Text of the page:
Healthcare reform thwarted by politics
Too often, real policy improvements get drowned out by political talking points. That is the case right now as nearly all of the health care discussion in Montana is about one flawed health care bill passed by the U.S. House of Representatives.
In the 2017 legislative session, we saw unprecedented bipartisan action to improve health care. Representative Rob Cook (R-Conrad) carried an important bill to allow my team at the State Auditor’s office to pursue a waiver from the federal government and create a reinsurance system that would have stabilized our insurance market and lowered costs. It passed the Montana House unanimously before politics got involved.
Representative Amanda Curtis (D-Butte) sponsored a great bill to require transparency in health care prices and let patients share in the savings by finding procedures for lower costs from different hospitals. Senator Ed Buttrey (R-Great Falls) carried another bill that would have empowered Montanans with the ability to know the cost of health care procedures.
Another bill, by Senator Cary Smith (R-Billings), would have allowed Montanans to contract directly with their doctors for services. Representative Nancy Balance (R-Hamilton) carried a bill to include Montana in a compact with other states to protect citizens’ control over health care decisions. Two more bills would have helped small businesses provide health insurance to their employees and allowed Montanans to shop out-of-state for affordable health insurance.
Tragically, Governor Bullock vetoed all six bills that landed on his desk. These bills would have made health care more accessible and affordable, but Bullock chose to obstruct the Legislature and hurt Montanans struggling to make ends meet.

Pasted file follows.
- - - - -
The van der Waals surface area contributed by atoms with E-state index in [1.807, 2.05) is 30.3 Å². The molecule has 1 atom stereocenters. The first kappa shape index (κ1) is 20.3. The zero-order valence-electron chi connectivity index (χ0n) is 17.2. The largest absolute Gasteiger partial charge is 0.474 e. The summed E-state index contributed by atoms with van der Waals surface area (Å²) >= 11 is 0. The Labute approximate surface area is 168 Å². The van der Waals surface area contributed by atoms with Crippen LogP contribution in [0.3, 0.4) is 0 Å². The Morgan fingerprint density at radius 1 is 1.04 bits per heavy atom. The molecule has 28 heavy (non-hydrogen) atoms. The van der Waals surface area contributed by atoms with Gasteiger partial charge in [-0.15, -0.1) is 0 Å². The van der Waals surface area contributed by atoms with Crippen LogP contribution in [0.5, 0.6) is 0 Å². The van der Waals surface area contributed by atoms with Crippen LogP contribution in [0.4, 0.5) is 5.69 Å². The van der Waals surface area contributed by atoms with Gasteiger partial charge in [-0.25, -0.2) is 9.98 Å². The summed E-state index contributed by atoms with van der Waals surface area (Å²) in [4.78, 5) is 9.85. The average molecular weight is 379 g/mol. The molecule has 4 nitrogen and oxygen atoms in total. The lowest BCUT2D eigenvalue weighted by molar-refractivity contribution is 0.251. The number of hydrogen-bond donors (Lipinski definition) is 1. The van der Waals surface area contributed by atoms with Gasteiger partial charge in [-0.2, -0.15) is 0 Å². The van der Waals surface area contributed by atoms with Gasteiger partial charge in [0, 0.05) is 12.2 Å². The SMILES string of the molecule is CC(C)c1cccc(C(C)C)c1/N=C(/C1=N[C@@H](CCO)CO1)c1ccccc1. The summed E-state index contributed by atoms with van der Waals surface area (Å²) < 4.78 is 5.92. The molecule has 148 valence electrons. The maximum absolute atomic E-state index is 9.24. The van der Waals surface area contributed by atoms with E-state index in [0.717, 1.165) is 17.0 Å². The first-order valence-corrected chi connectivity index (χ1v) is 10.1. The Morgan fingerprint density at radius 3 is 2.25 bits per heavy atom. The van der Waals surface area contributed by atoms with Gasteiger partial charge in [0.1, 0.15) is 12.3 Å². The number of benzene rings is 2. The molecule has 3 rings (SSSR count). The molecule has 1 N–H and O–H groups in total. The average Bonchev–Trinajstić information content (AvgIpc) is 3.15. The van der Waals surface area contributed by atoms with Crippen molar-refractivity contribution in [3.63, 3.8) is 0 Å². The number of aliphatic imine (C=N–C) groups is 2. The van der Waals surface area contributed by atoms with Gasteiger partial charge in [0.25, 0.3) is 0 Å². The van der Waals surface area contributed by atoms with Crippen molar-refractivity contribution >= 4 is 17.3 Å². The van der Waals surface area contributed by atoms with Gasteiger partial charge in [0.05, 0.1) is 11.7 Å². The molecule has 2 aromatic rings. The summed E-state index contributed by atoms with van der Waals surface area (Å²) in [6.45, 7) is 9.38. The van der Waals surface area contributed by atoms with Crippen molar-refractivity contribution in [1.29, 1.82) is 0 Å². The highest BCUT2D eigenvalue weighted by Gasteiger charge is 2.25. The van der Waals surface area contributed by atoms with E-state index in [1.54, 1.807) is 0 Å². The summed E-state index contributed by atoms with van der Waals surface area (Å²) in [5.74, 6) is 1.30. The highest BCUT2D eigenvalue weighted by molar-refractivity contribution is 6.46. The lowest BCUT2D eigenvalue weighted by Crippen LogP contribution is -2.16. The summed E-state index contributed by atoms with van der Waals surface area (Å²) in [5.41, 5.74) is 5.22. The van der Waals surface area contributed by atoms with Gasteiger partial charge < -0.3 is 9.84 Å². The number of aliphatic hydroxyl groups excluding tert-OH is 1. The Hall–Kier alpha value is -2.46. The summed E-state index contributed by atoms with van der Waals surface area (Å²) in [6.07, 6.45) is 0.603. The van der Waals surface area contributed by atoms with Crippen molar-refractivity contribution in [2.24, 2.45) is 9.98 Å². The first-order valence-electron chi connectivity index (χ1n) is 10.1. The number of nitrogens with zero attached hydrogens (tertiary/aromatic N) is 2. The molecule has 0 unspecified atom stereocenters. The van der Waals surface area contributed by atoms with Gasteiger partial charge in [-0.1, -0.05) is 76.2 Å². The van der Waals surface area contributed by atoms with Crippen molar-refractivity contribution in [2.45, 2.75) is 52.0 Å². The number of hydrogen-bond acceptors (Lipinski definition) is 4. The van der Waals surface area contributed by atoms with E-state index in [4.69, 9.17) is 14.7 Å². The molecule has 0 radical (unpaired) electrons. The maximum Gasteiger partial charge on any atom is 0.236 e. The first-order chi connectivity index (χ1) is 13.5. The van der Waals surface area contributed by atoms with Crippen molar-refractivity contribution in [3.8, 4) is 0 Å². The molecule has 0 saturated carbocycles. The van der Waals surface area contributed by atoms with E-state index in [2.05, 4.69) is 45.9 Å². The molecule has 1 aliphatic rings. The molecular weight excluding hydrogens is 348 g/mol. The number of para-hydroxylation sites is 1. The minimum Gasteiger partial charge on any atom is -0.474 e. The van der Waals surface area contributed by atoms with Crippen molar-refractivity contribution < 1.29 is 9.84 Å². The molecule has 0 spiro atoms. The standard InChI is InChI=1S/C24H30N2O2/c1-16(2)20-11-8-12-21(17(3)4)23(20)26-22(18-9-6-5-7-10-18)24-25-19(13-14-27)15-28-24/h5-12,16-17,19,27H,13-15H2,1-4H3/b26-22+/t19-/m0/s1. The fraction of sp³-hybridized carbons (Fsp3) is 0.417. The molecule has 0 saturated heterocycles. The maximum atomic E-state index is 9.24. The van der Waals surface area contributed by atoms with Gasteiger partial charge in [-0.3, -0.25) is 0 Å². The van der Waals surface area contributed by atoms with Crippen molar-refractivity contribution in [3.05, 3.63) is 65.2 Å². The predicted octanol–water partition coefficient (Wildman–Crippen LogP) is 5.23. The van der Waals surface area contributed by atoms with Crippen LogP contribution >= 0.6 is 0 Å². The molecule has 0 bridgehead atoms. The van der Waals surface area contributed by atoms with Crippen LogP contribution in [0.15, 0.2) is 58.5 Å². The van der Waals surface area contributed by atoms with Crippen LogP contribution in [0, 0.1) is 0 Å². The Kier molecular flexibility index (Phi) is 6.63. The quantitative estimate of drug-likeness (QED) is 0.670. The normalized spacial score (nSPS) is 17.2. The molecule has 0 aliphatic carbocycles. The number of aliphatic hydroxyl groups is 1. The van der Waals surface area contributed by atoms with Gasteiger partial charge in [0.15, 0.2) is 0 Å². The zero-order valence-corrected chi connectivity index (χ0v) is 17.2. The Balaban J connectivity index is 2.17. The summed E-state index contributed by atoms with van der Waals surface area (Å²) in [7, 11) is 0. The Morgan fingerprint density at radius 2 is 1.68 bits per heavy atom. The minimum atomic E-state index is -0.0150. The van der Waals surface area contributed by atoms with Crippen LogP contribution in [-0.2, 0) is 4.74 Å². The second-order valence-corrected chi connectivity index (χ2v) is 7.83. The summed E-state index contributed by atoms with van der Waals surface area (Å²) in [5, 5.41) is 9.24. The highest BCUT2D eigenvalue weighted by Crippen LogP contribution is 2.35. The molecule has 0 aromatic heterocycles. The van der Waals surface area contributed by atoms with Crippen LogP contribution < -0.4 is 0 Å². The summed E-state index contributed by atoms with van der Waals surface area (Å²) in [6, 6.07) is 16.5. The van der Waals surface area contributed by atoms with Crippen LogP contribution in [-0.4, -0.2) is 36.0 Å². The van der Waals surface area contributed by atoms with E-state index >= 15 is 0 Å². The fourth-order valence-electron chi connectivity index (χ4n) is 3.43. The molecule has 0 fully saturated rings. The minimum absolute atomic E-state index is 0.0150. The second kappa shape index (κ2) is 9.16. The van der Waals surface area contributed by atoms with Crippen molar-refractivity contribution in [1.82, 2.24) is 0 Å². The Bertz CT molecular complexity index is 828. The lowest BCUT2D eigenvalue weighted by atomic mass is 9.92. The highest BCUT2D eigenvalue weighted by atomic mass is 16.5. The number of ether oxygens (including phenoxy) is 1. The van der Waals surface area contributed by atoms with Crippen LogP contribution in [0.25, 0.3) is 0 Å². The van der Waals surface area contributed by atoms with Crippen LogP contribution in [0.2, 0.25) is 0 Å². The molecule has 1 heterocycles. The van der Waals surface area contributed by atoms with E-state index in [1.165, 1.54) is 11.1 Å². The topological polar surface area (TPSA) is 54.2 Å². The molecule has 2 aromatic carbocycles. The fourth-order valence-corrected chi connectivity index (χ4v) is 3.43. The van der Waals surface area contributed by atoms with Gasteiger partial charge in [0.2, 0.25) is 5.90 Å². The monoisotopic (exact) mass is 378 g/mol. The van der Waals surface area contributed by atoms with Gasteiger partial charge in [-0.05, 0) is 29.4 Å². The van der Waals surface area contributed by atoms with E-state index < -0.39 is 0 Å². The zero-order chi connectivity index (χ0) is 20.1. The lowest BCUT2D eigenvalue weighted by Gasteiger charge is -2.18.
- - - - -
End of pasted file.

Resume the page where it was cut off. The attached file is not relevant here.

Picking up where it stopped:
Governor Bullock’s refusal to allow Montana to improve its own system makes it all the more important that Congress repeal Obamacare, and do so responsibly. I’ve told key congressional leaders that they need to fully fund cost-sharing reduction payments to stabilize the 2018 insurance market and that Obamacare repeal needs to lower costs, give states more flexibility, and give consumers more options to meet their individual health care needs.
Health insurance costs in the United States are on an unsustainable path. I’ve heard from hundreds of Montanans who are paying thousands of dollars every year for their health insurance coverage, and thousands more for deductibles before their insurance provides any benefit. I’ve spoken at length with Senator Steve Daines about these issues, and he’s working hard to address these problems. Even Senator Jon Tester is now admitting that things are “wrong” with Obamacare and that “we didn’t make the modifications” to fix the problem.
I’m glad to see Senator Tester admits that when he cast the deciding vote to pass Obamacare, the law that no one had read was critically flawed from the outset. I’m also glad to see he’s admitting that he and the rest of the national Democrats did nothing to address these problems and that reforms are way overdue. But Senator Tester needs to do more than just speak, he needs to take action, especially after Governor Bullock thwarted bipartisan health care improvements here in Montana. We can work together to solve these problems and make health care better for all Montanans, but for that to happen, the political obstruction must end.
Matt Rosendale, of Glendive, is Montana’s State Auditor, also known as Commissioner of Securities and Insurance.